Group questions trustees’ business practices

A GW alumni group is questioning the business practices of several University Board of Trustees members and is gradually posting information about each member on its Web site.

GW Alums for Responsibility, which was founded by alumni and union organizers concerned about the University’s worker policies, has already accused four board members of illegal business practices. The 33-person board is the University’s highest decision-making body.

The group will continue to post allegations against 29 more members, including GW President Stephen Joel Trachtenberg, on its Web site,

Ann Swinburn, a research analyst with the AFL-CIO’s Local 27 Parking and Service Workers’ Union, said the group has about 1,600 alumni on its e-mail list and will release information about two trustees every two weeks.

“These are people who Trachtenberg relies on to help run the University, but they don’t seem to be running their own companies very well,” Swinburn said.

Swinburn, who is not a GW alumna, has spearheaded the union’s recent efforts to secure better salaries and health benefits for workers at Colonial Parking, which operates dozens of garages in D.C. and was founded by Thaddeus Lindner, an emeritus trustee.

Union organizers said GW is partly responsible for the mistreatment of parking garage workers because it allows Colonial Parking to operate garages in several of its facilities, including the 2000 Penn mall.

The union has already alleged financial malfeasance of four board members: Riggs Bank CEO Robert Allbritton, Marsellis-Warner Corporation Chairman Philip Amsterdam, Former AOL President Raymond Oglethorpe and Lydia Thomas, president and CEO of Mitretek Systems.

But several of these board members said in phone interviews or through spokespeople that the group’s claims are baseless.

Although the group has written on its site that Allbritton is under investigation for money laundering, Riggs Spokesman Mark Hendrix asserted that the federal government is investigating the bank, not its CEO, for deficiencies in complying with the Bank Secrecy Act. The act requires financial institutions to report suspicious activities to federal authorities.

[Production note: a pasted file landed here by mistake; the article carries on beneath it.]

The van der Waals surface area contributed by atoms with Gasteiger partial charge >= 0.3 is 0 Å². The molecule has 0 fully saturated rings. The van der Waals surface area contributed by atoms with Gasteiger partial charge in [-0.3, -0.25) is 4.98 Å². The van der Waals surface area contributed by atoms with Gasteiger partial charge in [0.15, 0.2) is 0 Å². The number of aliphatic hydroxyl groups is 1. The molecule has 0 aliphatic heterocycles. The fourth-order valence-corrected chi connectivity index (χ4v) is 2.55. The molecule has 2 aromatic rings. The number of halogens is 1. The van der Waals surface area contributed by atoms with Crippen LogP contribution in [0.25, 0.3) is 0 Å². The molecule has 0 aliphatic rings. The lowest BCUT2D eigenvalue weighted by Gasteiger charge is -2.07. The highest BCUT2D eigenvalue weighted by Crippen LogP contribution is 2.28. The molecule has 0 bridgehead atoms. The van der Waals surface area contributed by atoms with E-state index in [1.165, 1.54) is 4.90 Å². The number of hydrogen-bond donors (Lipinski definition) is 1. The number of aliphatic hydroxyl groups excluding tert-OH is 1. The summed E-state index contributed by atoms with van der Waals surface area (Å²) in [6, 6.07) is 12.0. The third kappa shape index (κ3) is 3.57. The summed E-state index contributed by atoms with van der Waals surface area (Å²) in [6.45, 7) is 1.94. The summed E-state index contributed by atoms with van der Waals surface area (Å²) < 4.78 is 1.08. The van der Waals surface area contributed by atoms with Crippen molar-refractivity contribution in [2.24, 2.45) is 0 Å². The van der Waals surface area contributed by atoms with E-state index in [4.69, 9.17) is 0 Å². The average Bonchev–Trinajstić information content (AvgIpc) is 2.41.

Hendrix added that there have never been any indications that Allbritton is personally under investigation.

“All the publicity about Riggs has been whether we’ve made timely compliance in releasing information pertaining to the Bank Secrecy Act,” he said.

Thomas, who was accused of purchasing costly furniture for her office, said in a phone interview that the purchase was for her entire company and that her activities on the board are completely separate from her business activities.

“We moved from an old facility and we had the first opportunity to buy our employees furniture in 20 years, and that’s for an eight-story building,” she said.

Thomas added, “It would be nice if this group tried to contact me before they tried to slander me.”

Amsterdam, whose construction company pleaded guilty in January to filing inaccurate claims for extra costs when it built a mail facility, said a field worker outside of his jurisdiction was responsible for the accounting inaccuracies.

“The issues in my company are the same as the issues in any major corporation,” he said.

Swinburn said while the group’s goal was to inform the GW community about the actions of its trustees, it does not necessarily want to see any board members removed from their posts.

“I think (the purpose of the Web site is) to get President Trachtenberg to think critically on who he listens to on important issues,” Swinburn said.

Joe McLaughlin, who graduated from GW in 1985 and is a founder of GW Alums for Responsibility, said he felt that the business connections of some trustees, including Trachtenberg, might have led the University to conduct secret and unethical deals.

“They don’t have the same standards or disclosure as a publicly traded company,” McLaughlin said. “I think the University should disclose that there are trustees that have certain business affiliations.”

The positions of various board members on different corporations is regulated and monitored by the University, said Trachtenberg, who also serves on Riggs’ Board of Directors.

He added that he was never approached by GW Alums for Responsibility to sit down and talk about the qualifications of trustees and said he was confident in the abilities of the board’s members.

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